Tom O'Toole

Created by Arthur Miller

In his first original screenplay since The Misfits way back in 1961, Arthur Miller (The Crucible, Death of a Salesman, etc.) tackled the private eye genre in 1990's moody, cynical Everybody Wins, starring Nick Nolte and Debra Winger.

Nolte plays TOM O'TOOLE with a sort of rumpled, vulnerable charm. He's a former Boston cop turned small town private investigator who works out of his home, a "comfortable, conventional ranch house out in the country," just a bit outside of Highbury, Conneticutt, a small industrial city of maybe 40,000. He's a widower, whose wife, Catherine, passed away some three years ago, leaving him with two boys. His sister, Connie, a school teacher, moved in to help with the children, but now the boys are gone, and it's just the two of them. But Connie's maternal instincts and over-protectiveness towards Tom are starting to chafe.

And then Tom is hired by one Angela Crispini (Debra Winger), an obnoxious hooker with a multiple-personality disorder and a whole lot of other problems, who wants him to find evidence to free Felix, a boy she feels has been wrongly convicted of murder. After several years of being more or less celibate, Tom finds himself falling for Angela, despite evidence that she's either crazy or a liar (or possibly both.)

When it was released, the film was condemned for being too talky, too preachy and just too slow. But if you can fall into its quirky rhythms, there's a lot to enjoy in this flawed but ambitious film.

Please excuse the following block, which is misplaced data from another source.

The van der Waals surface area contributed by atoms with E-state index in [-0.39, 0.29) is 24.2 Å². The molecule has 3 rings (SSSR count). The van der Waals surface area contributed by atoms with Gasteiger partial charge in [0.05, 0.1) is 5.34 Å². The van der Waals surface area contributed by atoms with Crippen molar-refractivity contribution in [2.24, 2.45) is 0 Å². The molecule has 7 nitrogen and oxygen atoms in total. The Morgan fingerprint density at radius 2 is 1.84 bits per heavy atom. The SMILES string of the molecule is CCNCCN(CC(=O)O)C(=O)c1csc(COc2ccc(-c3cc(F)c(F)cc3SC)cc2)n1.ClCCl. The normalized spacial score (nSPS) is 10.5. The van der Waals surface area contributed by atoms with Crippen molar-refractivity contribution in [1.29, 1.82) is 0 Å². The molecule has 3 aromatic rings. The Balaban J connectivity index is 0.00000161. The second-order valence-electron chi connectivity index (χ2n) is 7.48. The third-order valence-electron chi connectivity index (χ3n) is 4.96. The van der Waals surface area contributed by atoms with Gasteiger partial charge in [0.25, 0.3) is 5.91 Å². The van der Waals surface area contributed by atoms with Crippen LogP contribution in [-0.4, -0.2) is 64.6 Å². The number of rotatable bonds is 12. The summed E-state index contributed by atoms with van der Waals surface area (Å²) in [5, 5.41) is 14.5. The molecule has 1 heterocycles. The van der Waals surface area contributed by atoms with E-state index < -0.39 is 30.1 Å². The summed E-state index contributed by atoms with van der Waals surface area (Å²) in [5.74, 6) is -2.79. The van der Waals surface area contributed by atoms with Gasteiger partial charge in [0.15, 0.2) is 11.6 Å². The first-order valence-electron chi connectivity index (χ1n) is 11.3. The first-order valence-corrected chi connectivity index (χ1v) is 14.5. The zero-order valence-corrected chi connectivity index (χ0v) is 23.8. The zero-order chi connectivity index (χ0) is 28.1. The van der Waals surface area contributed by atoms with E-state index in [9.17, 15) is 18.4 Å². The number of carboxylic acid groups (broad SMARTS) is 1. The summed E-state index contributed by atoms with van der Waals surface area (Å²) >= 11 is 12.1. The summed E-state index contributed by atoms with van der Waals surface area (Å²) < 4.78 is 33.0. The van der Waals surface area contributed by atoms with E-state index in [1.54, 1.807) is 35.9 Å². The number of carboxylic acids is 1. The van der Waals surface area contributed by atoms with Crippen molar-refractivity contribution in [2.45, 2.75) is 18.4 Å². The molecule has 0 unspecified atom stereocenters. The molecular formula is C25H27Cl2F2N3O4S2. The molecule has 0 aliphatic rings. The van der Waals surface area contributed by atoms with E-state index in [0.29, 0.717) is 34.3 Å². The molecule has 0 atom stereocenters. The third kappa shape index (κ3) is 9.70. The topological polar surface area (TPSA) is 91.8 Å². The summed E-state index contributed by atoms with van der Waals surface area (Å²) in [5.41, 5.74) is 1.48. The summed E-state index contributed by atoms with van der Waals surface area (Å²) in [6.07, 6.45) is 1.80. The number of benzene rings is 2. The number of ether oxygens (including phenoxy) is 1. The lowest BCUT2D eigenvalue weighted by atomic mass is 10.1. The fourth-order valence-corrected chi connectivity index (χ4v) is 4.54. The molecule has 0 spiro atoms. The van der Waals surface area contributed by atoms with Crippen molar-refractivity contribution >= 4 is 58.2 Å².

Sure, it's pretentious and awkwardly self-conscious as hell at times, but Nolte and Winger play the hell out of their characters, and Judith Ivey as the "I told you so" sister is a real treat. Chalk this one up as one that "coulda been a contender."


  • "Reisz and Miller reworked the author's original script, "trying to make it more visual and give it more cinematic suspense," says Reisz. What they came up with is a mess akin to Norman Mailer's Tough Guys Don't Dance. Everybody Wins should have been titled Death of a Playwright.

-- Rita Kempley, The Washington Post

  • "...playwright Arthur Miller takes his sweet time getting into characters -- at the cost of plot. He and director Karel Reisz... experiment wildly in film noir and parareality... Yet, even at its misbegotten worst (and it's more misbegotten than successful), 'Everybody' has...originality of purpose... Miller seems interested primarily in human corruptions, major and minor, and he doesn't mind where he has to go to find it... The story involves... a conspiracy that, in Winger's unreliable words, goes all the way "to the top of the mountain." Or does it? That seems to be the point in Miller's film-noir allegory: Nothing and no one makes sense but everyone adjusts. "Everything is possible and impossible at the same time," Winger explains to Nolte. "This is what I live with all the time." And the thing about "Everybody" is, she's not kidding."

-- Desson Howe, The Washington Post


  • EVERYBODY WINS...Buy this video...Buy this DVD
    (1990, Orion)
    97 minutes
    Based on the play Some Kind of Love Story by Arthur Miller
    Screenplay by Arthur Miller
    Directed by Karel Reisz
    Produced by Jeremy Thomas
    Music by Mark Isham
    Starring Nick Nolte as TOM O'TOOLE
    and Debra Winger as Angela Crispini
    Also starring Judith Ivey, Frank Military, Jack Warden, Frank Converse, Peter Appel, T.M. Nelson George, R.M. Haley, Mert Hatfield, Elizabeth Ann Klein, James Parisi, Steven Skybell, Sean Weil, Kathleen Wilhoite, Mary Louise Wilson, Timothy D. Wright


Report respectfully submitted by Kevin Burton Smith.

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